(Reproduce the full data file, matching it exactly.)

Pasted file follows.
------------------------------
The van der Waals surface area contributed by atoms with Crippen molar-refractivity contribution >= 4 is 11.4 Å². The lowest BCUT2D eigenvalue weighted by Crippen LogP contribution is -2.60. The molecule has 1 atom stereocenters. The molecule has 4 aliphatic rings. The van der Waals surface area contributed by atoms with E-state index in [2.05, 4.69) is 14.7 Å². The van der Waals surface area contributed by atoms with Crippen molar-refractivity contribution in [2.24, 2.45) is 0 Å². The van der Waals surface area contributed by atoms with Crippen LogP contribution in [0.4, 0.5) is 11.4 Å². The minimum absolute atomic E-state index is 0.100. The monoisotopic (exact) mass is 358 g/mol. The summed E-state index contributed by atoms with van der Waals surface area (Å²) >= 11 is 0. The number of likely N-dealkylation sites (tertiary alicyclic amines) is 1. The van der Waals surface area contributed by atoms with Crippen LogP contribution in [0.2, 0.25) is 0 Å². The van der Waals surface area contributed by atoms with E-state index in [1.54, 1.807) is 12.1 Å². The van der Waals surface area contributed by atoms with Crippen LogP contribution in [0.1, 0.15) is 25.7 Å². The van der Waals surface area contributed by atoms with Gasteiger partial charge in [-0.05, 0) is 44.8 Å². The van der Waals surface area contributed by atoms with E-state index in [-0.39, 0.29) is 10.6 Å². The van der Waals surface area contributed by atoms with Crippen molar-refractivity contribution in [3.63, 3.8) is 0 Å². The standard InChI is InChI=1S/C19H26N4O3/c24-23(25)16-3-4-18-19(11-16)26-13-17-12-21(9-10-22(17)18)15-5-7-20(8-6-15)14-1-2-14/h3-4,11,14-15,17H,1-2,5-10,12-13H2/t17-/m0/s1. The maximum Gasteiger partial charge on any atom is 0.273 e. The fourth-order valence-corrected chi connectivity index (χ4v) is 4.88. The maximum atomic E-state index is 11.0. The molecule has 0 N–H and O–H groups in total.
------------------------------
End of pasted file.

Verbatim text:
The van der Waals surface area contributed by atoms with Crippen molar-refractivity contribution >= 4 is 11.4 Å². The lowest BCUT2D eigenvalue weighted by Crippen LogP contribution is -2.60. The molecule has 1 atom stereocenters. The molecule has 4 aliphatic rings. The van der Waals surface area contributed by atoms with E-state index in [2.05, 4.69) is 14.7 Å². The van der Waals surface area contributed by atoms with Crippen molar-refractivity contribution in [2.24, 2.45) is 0 Å². The van der Waals surface area contributed by atoms with Crippen LogP contribution in [0.4, 0.5) is 11.4 Å². The minimum absolute atomic E-state index is 0.100. The monoisotopic (exact) mass is 358 g/mol. The summed E-state index contributed by atoms with van der Waals surface area (Å²) >= 11 is 0. The number of likely N-dealkylation sites (tertiary alicyclic amines) is 1. The van der Waals surface area contributed by atoms with Crippen LogP contribution in [0.2, 0.25) is 0 Å². The van der Waals surface area contributed by atoms with E-state index in [1.54, 1.807) is 12.1 Å². The van der Waals surface area contributed by atoms with Crippen LogP contribution in [0.1, 0.15) is 25.7 Å². The van der Waals surface area contributed by atoms with Gasteiger partial charge in [-0.05, 0) is 44.8 Å². The van der Waals surface area contributed by atoms with E-state index in [-0.39, 0.29) is 10.6 Å². The van der Waals surface area contributed by atoms with Crippen molar-refractivity contribution in [3.63, 3.8) is 0 Å². The standard InChI is InChI=1S/C19H26N4O3/c24-23(25)16-3-4-18-19(11-16)26-13-17-12-21(9-10-22(17)18)15-5-7-20(8-6-15)14-1-2-14/h3-4,11,14-15,17H,1-2,5-10,12-13H2/t17-/m0/s1. The maximum Gasteiger partial charge on any atom is 0.273 e. The fourth-order valence-corrected chi connectivity index (χ4v) is 4.88. The maximum atomic E-state index is 11.0. The molecule has 0 N–H and O–H groups in total.